EU to Stop Enforcement of Carbon Curbs on Foreign Flights
The European Union plans to freeze implementation of greenhouse gas curbs on flights into and out of the EU until September next year, while countries worldwide negotiate a global pact to cut pollution.
The proposal to stop enforcement of EU limits on carbon emissions from international flights is intended to “create a positive atmosphere” for negotiations under the United Nations’ International Civil Aviation Organization to establish a global market-based mechanism to cut carbon discharges, according to Climate Commissioner Connie Hedegaard. Barclays Plc said demand for aviation permits may fall 60 percent in 2012.
“I have just recommended in a telephone conference with the 27 member states that the EU stops the clock when it comes to the enforcement of the inclusion of aviation in the ETS to and from non-EU countries until after the ICAO general assembly next autumn,” Hedegaard told a conference in Brussels today.
The expansion of the EU emissions trading system, or the ETS, into flights to and from European airports triggered opposition from countries including China, Russia and the U.S., which said Europe should let the ICAO decide on greenhouse-gas limits for the industry. The 27-nation EU, which is seeking to lead the global fight against climate change, included foreign airlines in its emissions-trading market this year after international organizations failed to enact pollution curbs.
EU aviation carbon permits rose 40 cents, or 5.3 percent, to 7.90 euros ($10.05) a metric ton at 1:45 p.m. on London’s ICE Futures Europe exchange.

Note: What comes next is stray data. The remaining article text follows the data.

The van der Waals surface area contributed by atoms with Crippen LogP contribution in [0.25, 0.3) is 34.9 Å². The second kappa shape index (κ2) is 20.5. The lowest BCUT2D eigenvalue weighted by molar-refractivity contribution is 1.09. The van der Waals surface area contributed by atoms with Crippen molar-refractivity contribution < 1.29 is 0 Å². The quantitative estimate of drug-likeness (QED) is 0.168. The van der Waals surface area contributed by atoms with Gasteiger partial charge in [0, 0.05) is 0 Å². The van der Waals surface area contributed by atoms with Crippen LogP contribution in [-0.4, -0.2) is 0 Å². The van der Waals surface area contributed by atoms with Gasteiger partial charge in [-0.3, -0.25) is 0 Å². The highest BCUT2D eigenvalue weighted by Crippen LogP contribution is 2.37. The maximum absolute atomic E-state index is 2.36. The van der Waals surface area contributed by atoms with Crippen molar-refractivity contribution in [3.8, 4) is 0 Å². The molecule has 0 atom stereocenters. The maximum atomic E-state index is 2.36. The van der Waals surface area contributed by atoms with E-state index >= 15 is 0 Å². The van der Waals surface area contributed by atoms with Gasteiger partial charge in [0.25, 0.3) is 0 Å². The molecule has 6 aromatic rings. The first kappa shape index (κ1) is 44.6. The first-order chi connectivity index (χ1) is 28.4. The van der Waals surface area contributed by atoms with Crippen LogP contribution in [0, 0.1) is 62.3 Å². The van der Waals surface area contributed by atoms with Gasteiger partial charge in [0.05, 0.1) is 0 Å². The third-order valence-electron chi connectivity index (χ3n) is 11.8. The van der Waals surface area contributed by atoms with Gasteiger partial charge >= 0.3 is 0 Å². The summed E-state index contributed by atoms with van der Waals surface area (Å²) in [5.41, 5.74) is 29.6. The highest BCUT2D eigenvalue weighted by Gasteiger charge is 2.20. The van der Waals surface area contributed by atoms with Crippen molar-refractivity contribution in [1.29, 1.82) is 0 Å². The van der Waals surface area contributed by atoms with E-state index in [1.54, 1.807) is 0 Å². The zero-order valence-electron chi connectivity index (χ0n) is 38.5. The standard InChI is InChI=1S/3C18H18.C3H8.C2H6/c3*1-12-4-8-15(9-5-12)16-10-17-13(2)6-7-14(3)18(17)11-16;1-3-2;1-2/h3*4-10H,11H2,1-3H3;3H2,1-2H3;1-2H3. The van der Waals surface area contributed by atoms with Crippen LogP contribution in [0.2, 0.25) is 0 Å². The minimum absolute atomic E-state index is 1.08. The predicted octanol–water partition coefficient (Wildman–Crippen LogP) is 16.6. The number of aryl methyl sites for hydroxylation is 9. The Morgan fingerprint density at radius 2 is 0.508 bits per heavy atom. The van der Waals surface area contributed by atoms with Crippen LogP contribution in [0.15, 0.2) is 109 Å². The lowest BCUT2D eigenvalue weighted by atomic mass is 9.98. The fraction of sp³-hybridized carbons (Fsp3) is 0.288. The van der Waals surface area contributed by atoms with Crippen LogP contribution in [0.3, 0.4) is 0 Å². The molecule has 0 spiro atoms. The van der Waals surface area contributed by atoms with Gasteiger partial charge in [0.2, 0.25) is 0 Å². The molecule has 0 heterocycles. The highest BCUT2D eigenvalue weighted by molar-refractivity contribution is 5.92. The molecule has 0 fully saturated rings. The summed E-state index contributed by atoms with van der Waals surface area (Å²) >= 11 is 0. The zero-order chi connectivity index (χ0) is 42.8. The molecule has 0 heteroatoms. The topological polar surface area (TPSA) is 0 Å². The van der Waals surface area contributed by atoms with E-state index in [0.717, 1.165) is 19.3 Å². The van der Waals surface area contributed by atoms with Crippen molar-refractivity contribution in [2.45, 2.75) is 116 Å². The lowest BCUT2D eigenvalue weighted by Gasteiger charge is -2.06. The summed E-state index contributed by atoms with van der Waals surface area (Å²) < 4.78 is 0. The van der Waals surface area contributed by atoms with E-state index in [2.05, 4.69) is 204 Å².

The European Commission, the EU’s regulatory arm, intends to present a formal proposal on stopping the implementation of carbon rules on international flights “very, very soon,” Hedegaard said. The draft measure will need support from member states and the European Parliament to be enacted.
Progress made at a meeting of the ICAO Council on Nov. 9 makes a global deal on emissions from aviation “within reach” next year, according to Hedegaard. Airlines will still have to surrender allowances for flights within the EU, she said. Aviation accounts for about 3 percent of global emissions.
“This is a chance; we create this phase for a positive negotiations but it has to be used,” she said. “If this exercise ends in nothing then needless to say we are back to exactly where we are today with the EU ETS and we are back there automatically.”
Athar Husain Khan, acting secretary general of the Association of European Airlines, expressed satisfaction at the European Commission’s decision. “Countries such as the USA, Russia, China and India have repeatedly stated that the issue should be dealt with in ICAO. Now they have the chance to show that they mean it,” he said in an e-mailed statement.
Airlines for America, a Washington-based group that represents airline carriers, said that it was “cautiously optimistic.”
“We believe a global sectoral approach though ICAO is the best way to address aviation emissions,” Jean Medina, a spokeswoman for the group, said in an e-mailed statement.
The group is still urging Congress to pass legislation shielding U.S. airline carriers from the EU measure, she said.
The EU’s move is “a big concession,” Tim Johnson, London- based director of Aviation Environment Federation said in a telephone interview. “We expect ICAO and the U.S. in particularly to react in a positive way,” he said. AEA is a U.K.-based lobby that promotes sustainable aviation.
The bloc’s decision may enable EADS NV (EAD) to step up production plans for its widebody Airbus A330 jet.
Airbus Chief Executive Fabrice Bregier said in September that China was withholding signature on 35 to 45 orders for wide-body A330 planes as it awaited a signal from the EU that plans to include global airlines in the emissions trading scheme would be suspended.
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